There have been more than 4,700 demonstrations since the first of them erupted in Minneapolis May 26, according to a Times analysis. It quoted Kenneth Andrews, a sociology professor at the University of North Carolina at Chapel Hill, as saying the widespread nature of the protests are “a really important characteristic and helps signal the depth and breadth of a movement’s support.”

Significantly, the Times reported that there have been demonstrations in at least 1,360 counties – more than 40 percent of counties in the country — and that, unlike past Black Lives Matter protests, nearly 95 percent of counties in which there were demonstrations are majority white and more than three-fourths of the counties are more than 75 percent white.

“It looks, for all the world, like these protests are achieving what very few do: setting in motion a period of significant, sustained, and widespread social, political change,” Emeritus Professor Douglas McAdam at Stanford University, who studies social movements, told the Times. “We appear to be experiencing a social change tipping point – that is as rare in society as it is potentially consequential.”

More articles by:

Richard C. Gross, a career journalist at home and abroad, retired as the opinion page editor of The Baltimore Sun.

Weekend Edition
August 14, 2020
Friday - Sunday
Matthew Hoh
Lights! Camera! Kill! Hollywood, the Pentagon and Imperial Ambitions.
Joseph Grosso
Bloody Chicken: Inside the American Poultry Industry During the Time of COVID
Jeffrey St. Clair
Roaming Charges: It Had to be You
Pete Dolack
Business as Usual Equals Many Extra Deaths from Global Warming
Paul Street
Whispers in the Asylum (Seven Days in August)
Richard Falk – Daniel Falcone
Predatory Capitalism and the Nuclear Threat in the Age of Trump
Paul Fitzgerald - Elizabeth Gould
‘Magical Thinking’ has Always Guided the US Role in Afghanistan
Ramzy Baroud
The Politics of War: What is Israel’s Endgame in Lebanon and Syria?
Ron Jacobs
It’s a Sick Country
Eve Ottenberg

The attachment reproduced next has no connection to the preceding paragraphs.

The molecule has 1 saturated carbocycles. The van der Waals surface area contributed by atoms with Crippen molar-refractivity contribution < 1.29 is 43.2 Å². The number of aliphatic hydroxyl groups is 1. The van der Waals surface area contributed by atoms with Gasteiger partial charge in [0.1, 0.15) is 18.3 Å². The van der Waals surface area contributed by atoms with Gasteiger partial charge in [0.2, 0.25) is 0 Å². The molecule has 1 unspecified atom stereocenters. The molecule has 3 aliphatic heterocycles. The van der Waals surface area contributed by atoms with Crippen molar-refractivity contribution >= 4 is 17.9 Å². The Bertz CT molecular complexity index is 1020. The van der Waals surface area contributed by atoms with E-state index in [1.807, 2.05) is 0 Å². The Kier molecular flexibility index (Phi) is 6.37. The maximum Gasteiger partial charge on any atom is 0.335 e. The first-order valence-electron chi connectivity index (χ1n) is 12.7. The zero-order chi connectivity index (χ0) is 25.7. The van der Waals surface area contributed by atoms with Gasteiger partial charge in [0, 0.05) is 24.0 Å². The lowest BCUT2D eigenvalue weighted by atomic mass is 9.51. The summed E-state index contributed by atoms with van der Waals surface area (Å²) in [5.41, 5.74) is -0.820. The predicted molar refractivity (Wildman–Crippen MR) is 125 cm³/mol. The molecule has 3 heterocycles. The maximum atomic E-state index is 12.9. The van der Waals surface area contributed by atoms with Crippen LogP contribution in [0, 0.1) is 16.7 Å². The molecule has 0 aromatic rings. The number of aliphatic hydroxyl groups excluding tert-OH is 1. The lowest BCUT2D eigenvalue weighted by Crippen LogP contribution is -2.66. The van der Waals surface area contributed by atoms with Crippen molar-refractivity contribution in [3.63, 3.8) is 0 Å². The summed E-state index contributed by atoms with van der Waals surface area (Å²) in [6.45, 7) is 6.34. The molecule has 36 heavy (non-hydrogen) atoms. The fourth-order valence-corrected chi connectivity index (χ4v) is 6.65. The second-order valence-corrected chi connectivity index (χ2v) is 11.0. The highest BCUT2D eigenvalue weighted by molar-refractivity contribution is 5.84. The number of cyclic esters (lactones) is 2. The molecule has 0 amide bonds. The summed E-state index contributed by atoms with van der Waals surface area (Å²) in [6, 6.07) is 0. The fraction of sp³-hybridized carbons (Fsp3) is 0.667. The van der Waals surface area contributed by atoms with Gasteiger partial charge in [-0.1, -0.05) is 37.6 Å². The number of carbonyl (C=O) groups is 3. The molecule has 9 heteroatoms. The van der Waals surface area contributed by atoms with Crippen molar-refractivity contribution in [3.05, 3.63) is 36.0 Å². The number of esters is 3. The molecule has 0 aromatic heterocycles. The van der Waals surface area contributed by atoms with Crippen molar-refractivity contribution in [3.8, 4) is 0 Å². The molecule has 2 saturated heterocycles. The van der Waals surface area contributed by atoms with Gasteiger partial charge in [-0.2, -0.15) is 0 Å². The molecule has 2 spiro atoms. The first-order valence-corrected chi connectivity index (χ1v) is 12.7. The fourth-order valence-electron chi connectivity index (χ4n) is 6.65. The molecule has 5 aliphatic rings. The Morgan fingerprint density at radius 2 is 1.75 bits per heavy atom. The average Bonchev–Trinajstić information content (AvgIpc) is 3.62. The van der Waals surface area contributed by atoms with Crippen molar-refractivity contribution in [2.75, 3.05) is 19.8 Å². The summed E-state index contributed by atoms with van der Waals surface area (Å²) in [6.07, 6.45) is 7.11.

Trump’s Plan: Gut Social Security, Bankrupt the States
Richard C. Gross
Trump’s Fake News
Jonathan Cook
How the Guardian Betrayed Not Only Corbyn But the Last Vestiges of British Democracy
Joseph Natoli
What Trump and the Republican Party Teach Us
Robert Fisk
Can Lebanon be Saved?
Brian Cloughley
Will Biden be Less Belligerent Than Trump?
Kenn Orphan
We Do Not Live in the World of Before
Kollibri terre Sonnenblume
Compromise & the Status Quo
Andrew Bacevich
Biden Wins, Then What?
Thomas Klikauer – Nadine Campbell
The Criminology of Global Warming
Michael Welton
Toppled Monuments and the Struggle For Symbolic Space
Prabir Purkayastha
Why 5G is the First Stage of a Tech War Between the U.S. and China
Daniel Beaumont
The Reign of Error
Adrian Treves – John Laundré
Science Does Not Support the Claims About Grizzly Hunting, Lethal Removal
David Rosen
A Moment of Social Crisis: Recalling the 1970s
Maximilian Werner
Who’s Afraid of the Big Bad Wolf: Textual Manipulations in Anti-wolf Rhetoric
Pritha Chandra
Online Education and the Struggle over Disposable Time
Robert Koehler
Learning from the Hibakushas
Seth Sandronsky
Teaching in a Pandemic: an Interview With Mercedes K. Schneider
Dean Baker
Financing Drug Development: What the Pandemic Has Taught Us
Greta Anderson
Blaming Mexican Wolves for Livestock Kills
Dean Baker
Rental Inflation Appears to be Slowing, Especially in High-Priced Cities
Evaggelos Vallianatos
The Meaning of the Battle of Salamis
Mel Gurtov
The World Bank’s Poverty Illusion
Paul Gilk
The Great Question
Rev. Susan K. Williams Smith
Trump Doesn’t Want Law and Order
Martin Cherniack
Neo-conservatism: The Seductive Lure of Lying About History
James Haught
White Christian Bigotry
Nicky Reid
Pick a Cold War, Any Cold War!
George Wuerthner
Zombie Legislation: the Latest Misguided Wildfire Bill
Lee Camp
The Execution of Elephants and Americans
Christopher Brauchli
I Read the News Today, Oh Boy…
Tony McKenna
The Truth About Prince Philip
Louis Proyect
MarxMail 2.0
Sidney Miralao
Get Military Recruiters Out of Our High Schools
Jon Hochschartner
Okra of Time